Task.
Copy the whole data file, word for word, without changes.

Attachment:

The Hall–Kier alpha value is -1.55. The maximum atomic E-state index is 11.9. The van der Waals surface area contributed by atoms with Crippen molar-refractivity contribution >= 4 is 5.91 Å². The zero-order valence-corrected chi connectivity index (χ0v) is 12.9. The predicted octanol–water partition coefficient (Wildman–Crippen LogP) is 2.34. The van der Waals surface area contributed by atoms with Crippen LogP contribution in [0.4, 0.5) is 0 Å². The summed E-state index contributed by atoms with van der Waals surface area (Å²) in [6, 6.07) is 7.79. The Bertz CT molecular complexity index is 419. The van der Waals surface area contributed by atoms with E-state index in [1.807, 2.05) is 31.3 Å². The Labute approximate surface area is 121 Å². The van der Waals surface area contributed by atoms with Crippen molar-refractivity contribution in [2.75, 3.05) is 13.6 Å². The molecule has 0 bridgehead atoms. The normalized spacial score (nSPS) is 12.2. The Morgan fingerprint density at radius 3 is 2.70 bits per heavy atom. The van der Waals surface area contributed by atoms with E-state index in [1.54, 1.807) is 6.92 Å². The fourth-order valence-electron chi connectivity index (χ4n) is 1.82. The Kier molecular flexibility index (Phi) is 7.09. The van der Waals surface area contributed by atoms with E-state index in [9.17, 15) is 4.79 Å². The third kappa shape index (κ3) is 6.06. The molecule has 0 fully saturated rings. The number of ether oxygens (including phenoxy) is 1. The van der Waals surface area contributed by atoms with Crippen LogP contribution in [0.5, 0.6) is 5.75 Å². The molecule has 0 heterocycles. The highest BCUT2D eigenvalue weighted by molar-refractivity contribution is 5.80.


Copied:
The Hall–Kier alpha value is -1.55. The maximum atomic E-state index is 11.9. The van der Waals surface area contributed by atoms with Crippen molar-refractivity contribution >= 4 is 5.91 Å². The zero-order valence-corrected chi connectivity index (χ0v) is 12.9. The predicted octanol–water partition coefficient (Wildman–Crippen LogP) is 2.34. The van der Waals surface area contributed by atoms with Crippen LogP contribution in [0.4, 0.5) is 0 Å². The summed E-state index contributed by atoms with van der Waals surface area (Å²) in [6, 6.07) is 7.79. The Bertz CT molecular complexity index is 419. The van der Waals surface area contributed by atoms with E-state index in [1.807, 2.05) is 31.3 Å². The Labute approximate surface area is 121 Å². The van der Waals surface area contributed by atoms with Crippen molar-refractivity contribution in [2.75, 3.05) is 13.6 Å². The molecule has 0 bridgehead atoms. The normalized spacial score (nSPS) is 12.2. The Morgan fingerprint density at radius 3 is 2.70 bits per heavy atom. The van der Waals surface area contributed by atoms with E-state index in [1.54, 1.807) is 6.92 Å². The fourth-order valence-electron chi connectivity index (χ4n) is 1.82. The Kier molecular flexibility index (Phi) is 7.09. The van der Waals surface area contributed by atoms with E-state index in [9.17, 15) is 4.79 Å². The third kappa shape index (κ3) is 6.06. The molecule has 0 fully saturated rings. The number of ether oxygens (including phenoxy) is 1. The van der Waals surface area contributed by atoms with Crippen LogP contribution in [0.5, 0.6) is 5.75 Å². The molecule has 0 heterocycles. The highest BCUT2D eigenvalue weighted by molar-refractivity contribution is 5.80.